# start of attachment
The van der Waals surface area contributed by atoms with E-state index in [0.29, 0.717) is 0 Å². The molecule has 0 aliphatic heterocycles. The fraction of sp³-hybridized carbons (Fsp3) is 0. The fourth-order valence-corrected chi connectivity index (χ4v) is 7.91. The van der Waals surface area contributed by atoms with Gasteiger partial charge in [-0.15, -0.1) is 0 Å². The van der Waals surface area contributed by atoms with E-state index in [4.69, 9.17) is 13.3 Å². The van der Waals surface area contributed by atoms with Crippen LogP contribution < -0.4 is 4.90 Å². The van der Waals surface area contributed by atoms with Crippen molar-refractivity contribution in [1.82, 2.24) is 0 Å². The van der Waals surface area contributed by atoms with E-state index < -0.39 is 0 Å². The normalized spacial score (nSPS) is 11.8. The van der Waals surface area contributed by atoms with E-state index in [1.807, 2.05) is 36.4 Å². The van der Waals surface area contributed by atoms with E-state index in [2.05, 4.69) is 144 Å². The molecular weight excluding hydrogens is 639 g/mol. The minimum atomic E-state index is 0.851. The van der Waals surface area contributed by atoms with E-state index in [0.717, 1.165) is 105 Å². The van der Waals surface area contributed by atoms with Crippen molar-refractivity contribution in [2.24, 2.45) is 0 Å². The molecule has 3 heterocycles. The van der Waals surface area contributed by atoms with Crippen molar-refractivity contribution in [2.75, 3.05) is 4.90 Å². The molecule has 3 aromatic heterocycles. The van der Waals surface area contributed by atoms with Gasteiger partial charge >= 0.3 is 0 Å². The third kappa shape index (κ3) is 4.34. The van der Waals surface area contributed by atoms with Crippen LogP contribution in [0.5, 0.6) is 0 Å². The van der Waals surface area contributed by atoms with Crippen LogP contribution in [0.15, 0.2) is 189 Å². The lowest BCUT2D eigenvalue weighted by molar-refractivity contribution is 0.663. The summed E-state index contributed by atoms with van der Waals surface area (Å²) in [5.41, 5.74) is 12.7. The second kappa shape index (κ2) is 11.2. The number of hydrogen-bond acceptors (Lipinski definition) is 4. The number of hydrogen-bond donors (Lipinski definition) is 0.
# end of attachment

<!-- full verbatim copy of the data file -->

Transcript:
The van der Waals surface area contributed by atoms with E-state index in [0.29, 0.717) is 0 Å². The molecule has 0 aliphatic heterocycles. The fraction of sp³-hybridized carbons (Fsp3) is 0. The fourth-order valence-corrected chi connectivity index (χ4v) is 7.91. The van der Waals surface area contributed by atoms with Gasteiger partial charge in [-0.15, -0.1) is 0 Å². The van der Waals surface area contributed by atoms with E-state index in [4.69, 9.17) is 13.3 Å². The van der Waals surface area contributed by atoms with Crippen LogP contribution < -0.4 is 4.90 Å². The van der Waals surface area contributed by atoms with Crippen molar-refractivity contribution in [1.82, 2.24) is 0 Å². The van der Waals surface area contributed by atoms with E-state index < -0.39 is 0 Å². The normalized spacial score (nSPS) is 11.8. The van der Waals surface area contributed by atoms with E-state index in [1.807, 2.05) is 36.4 Å². The van der Waals surface area contributed by atoms with E-state index in [2.05, 4.69) is 144 Å². The molecular weight excluding hydrogens is 639 g/mol. The minimum atomic E-state index is 0.851. The van der Waals surface area contributed by atoms with E-state index in [0.717, 1.165) is 105 Å². The van der Waals surface area contributed by atoms with Crippen molar-refractivity contribution in [2.24, 2.45) is 0 Å². The molecule has 3 heterocycles. The van der Waals surface area contributed by atoms with Crippen molar-refractivity contribution in [2.75, 3.05) is 4.90 Å². The molecule has 3 aromatic heterocycles. The van der Waals surface area contributed by atoms with Gasteiger partial charge >= 0.3 is 0 Å². The third kappa shape index (κ3) is 4.34. The van der Waals surface area contributed by atoms with Crippen LogP contribution in [0.5, 0.6) is 0 Å². The van der Waals surface area contributed by atoms with Crippen LogP contribution in [0.15, 0.2) is 189 Å². The lowest BCUT2D eigenvalue weighted by molar-refractivity contribution is 0.663. The summed E-state index contributed by atoms with van der Waals surface area (Å²) in [5.41, 5.74) is 12.7. The second kappa shape index (κ2) is 11.2. The number of hydrogen-bond acceptors (Lipinski definition) is 4. The number of hydrogen-bond donors (Lipinski definition) is 0.